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NPR

Spain's Industrial Output Falls In April

Spanish factory and mine production had its worst month in more than two years — dropping by more than 8 percent. Spain is in its second recession since 2009, and eurozone nations are concerned its troubled banks might need a capital boost. This anxiety is causing headaches for banks in Germany. Six German banks had their credit ratings cut by Moody's Wednesday.
NPR

European Debt Woes Cast Pall Over U.S. Economy

Austerity measures aimed at curing Europe's debt crisis have thrown a number of eurozone countries into recession. The threat of default in Greece, and in even larger countries like Spain, rattled U.S. financial markets. President Obama recently said the troubles in Europe are casting a shadow over the U.S. economy.
NPR

Why Does The Mortgage-Interest Tax Deduction Still Exist?

If you own a home in the U.S., if you have a mortgage, you can deduct the interest you pay on that mortgage from your taxes. It's a popular, well-entrenched policy. But according to one policy adviser in Washington, "the mortgage-interest deduction ... makes no sense."
NPR

Apple To Google Maps: We Have Our Own App For That

A report in the Wall Street Journal says Apple may soon replace Google's popular Maps app as the iPhone default with its own mapping application. The move has broad implications for the multibillion-dollar smartphone market.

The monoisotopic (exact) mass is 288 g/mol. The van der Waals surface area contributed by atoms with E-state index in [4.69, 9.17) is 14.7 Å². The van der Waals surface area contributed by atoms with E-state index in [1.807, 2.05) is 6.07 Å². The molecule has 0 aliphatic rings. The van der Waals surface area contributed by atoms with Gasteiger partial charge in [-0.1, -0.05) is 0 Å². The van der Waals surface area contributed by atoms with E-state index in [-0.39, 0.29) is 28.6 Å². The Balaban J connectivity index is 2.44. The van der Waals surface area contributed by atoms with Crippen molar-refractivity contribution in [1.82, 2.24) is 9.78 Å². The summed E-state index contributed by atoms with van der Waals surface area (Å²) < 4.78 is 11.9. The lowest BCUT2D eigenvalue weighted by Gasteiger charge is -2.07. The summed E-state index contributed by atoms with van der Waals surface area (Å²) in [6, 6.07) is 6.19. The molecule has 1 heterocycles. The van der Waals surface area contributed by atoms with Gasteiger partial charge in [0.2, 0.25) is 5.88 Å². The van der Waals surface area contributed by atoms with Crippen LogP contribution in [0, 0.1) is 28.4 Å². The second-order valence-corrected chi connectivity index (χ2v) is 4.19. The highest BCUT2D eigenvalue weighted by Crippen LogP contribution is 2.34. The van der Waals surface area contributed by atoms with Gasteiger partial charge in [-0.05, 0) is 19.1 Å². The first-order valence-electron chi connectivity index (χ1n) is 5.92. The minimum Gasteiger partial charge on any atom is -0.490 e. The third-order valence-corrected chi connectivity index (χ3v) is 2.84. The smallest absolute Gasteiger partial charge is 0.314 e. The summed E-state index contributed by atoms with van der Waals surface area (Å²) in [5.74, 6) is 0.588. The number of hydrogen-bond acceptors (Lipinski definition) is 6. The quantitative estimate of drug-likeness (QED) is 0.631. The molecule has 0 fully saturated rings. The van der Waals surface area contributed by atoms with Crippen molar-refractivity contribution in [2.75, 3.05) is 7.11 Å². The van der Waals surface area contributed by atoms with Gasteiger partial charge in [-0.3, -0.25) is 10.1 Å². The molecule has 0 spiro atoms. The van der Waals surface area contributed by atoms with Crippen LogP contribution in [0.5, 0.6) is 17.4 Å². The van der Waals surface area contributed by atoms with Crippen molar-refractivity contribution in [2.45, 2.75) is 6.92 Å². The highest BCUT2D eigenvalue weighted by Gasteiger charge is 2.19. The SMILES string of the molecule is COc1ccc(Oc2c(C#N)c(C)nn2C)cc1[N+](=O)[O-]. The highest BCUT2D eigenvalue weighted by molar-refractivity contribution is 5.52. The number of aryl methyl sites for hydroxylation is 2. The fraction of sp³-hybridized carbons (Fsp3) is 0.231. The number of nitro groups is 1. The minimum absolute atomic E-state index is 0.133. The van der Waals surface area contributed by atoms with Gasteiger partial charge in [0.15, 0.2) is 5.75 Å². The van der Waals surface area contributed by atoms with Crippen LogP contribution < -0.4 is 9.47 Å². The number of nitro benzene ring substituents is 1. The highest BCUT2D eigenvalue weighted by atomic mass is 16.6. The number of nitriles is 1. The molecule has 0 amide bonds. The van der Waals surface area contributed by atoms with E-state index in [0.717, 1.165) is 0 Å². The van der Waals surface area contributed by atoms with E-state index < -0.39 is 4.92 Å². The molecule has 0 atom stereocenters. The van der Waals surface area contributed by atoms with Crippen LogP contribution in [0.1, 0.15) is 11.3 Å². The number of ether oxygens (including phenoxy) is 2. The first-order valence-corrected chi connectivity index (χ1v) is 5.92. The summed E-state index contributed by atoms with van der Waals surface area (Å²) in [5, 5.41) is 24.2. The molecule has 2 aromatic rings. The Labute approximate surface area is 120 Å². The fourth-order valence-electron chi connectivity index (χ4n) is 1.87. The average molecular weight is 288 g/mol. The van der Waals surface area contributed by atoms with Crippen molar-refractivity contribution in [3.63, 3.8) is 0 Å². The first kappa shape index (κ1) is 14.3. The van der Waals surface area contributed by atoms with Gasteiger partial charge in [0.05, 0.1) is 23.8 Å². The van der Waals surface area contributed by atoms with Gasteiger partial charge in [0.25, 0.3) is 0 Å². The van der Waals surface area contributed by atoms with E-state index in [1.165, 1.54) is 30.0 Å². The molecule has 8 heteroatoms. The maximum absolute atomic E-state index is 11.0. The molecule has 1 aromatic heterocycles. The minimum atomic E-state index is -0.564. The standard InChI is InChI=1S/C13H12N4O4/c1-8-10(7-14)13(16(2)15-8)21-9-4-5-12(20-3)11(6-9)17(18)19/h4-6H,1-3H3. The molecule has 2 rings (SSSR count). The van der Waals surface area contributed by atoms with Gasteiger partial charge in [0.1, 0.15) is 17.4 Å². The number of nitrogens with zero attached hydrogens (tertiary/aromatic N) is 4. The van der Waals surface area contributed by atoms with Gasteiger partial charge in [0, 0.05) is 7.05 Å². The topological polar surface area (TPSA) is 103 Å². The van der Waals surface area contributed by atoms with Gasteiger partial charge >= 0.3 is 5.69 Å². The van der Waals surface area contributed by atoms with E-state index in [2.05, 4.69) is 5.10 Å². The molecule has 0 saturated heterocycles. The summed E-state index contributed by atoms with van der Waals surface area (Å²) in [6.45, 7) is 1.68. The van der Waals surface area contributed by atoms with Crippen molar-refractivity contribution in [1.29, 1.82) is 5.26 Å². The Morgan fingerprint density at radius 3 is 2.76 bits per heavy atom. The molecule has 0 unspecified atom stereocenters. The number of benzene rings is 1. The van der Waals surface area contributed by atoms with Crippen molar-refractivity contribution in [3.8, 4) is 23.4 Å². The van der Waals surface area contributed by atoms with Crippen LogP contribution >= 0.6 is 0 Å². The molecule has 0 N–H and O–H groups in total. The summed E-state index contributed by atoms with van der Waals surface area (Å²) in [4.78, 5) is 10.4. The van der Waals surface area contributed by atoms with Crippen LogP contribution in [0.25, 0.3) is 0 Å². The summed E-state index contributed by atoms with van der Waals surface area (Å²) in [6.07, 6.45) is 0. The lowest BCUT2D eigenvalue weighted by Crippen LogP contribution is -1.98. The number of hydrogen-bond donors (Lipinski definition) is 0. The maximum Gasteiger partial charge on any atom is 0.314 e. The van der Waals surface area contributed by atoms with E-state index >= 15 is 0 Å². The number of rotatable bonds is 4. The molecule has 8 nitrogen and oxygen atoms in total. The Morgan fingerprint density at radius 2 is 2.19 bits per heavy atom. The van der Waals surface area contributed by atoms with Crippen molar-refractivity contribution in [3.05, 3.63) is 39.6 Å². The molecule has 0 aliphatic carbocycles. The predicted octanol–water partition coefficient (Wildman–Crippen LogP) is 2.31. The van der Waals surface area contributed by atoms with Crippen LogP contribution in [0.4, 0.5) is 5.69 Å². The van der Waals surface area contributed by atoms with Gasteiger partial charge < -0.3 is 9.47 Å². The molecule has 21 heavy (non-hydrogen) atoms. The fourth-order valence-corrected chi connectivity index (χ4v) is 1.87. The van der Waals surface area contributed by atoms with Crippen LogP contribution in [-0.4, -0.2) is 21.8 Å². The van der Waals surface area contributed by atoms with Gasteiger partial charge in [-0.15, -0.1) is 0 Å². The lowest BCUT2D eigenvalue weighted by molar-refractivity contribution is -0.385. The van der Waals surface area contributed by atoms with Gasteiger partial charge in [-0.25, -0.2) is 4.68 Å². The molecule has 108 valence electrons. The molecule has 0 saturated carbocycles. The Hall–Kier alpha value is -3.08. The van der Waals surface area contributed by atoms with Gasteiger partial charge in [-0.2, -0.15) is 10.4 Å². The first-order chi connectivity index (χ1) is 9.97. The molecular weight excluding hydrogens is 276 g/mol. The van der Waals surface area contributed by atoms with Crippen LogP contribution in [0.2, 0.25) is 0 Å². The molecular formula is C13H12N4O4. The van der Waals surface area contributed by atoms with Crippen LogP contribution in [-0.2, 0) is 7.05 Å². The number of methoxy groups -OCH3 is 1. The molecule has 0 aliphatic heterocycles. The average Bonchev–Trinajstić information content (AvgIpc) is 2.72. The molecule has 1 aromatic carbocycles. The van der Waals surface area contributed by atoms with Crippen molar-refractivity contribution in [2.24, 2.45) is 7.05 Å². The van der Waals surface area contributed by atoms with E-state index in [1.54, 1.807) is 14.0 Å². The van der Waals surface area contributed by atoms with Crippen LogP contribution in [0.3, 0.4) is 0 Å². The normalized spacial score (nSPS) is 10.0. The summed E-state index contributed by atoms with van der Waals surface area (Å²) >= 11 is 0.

NPR

How Accurate Is Obama's Attack On Romney's Jobs Record?

A new Obama campaign ad says Massachusetts had one of the country's worst economic records by the end of Mitt Romney's term as governor in 2007. But the Romney campaign says the overall unemployment rate was still very low. Can both campaigns be right?
NPR

Apple, Google Battle Over Mobile Maps

Audie Cornish talks about the escalating war with mobile maps between Google and Apple with Jessica Vascellaro, senior technology reporter for The Wall Street Journal.
NPR

Growing Economic Inequality 'Endangers Our Future'

In The Price of Inequality, Nobel Prize-winning economist Joseph Stiglitz argues that widely unequal societies don't function effectively or have stable economies. Even the rich will pay a steep price if economic inequalities continue to worsen, he says.

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